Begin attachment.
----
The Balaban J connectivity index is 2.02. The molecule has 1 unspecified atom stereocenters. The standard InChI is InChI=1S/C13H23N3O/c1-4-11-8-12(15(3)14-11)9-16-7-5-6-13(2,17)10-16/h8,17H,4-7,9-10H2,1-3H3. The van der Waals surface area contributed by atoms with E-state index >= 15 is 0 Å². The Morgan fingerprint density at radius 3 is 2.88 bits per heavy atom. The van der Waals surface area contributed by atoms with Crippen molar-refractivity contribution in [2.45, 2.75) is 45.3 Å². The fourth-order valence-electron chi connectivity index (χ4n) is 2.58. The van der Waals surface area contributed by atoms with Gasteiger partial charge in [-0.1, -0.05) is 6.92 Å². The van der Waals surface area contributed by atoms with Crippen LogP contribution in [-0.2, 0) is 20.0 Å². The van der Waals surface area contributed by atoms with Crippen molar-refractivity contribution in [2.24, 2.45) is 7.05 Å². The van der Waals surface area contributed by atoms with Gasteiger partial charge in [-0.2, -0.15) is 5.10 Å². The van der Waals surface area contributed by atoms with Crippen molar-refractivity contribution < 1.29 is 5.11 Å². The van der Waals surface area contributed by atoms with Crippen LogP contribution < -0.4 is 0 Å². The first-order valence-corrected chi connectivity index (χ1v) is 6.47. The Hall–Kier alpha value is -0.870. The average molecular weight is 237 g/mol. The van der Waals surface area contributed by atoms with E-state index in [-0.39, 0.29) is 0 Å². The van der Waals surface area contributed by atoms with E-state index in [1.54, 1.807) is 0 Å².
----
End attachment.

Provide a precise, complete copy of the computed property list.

The Balaban J connectivity index is 2.02. The molecule has 1 unspecified atom stereocenters. The standard InChI is InChI=1S/C13H23N3O/c1-4-11-8-12(15(3)14-11)9-16-7-5-6-13(2,17)10-16/h8,17H,4-7,9-10H2,1-3H3. The van der Waals surface area contributed by atoms with E-state index >= 15 is 0 Å². The Morgan fingerprint density at radius 3 is 2.88 bits per heavy atom. The van der Waals surface area contributed by atoms with Crippen molar-refractivity contribution in [2.45, 2.75) is 45.3 Å². The fourth-order valence-electron chi connectivity index (χ4n) is 2.58. The van der Waals surface area contributed by atoms with Gasteiger partial charge in [-0.1, -0.05) is 6.92 Å². The van der Waals surface area contributed by atoms with Crippen LogP contribution in [-0.2, 0) is 20.0 Å². The van der Waals surface area contributed by atoms with Crippen molar-refractivity contribution in [2.24, 2.45) is 7.05 Å². The van der Waals surface area contributed by atoms with Gasteiger partial charge in [-0.2, -0.15) is 5.10 Å². The van der Waals surface area contributed by atoms with Crippen molar-refractivity contribution < 1.29 is 5.11 Å². The van der Waals surface area contributed by atoms with Crippen LogP contribution < -0.4 is 0 Å². The first-order valence-corrected chi connectivity index (χ1v) is 6.47. The Hall–Kier alpha value is -0.870. The average molecular weight is 237 g/mol. The van der Waals surface area contributed by atoms with E-state index in [-0.39, 0.29) is 0 Å². The van der Waals surface area contributed by atoms with E-state index in [1.54, 1.807) is 0 Å².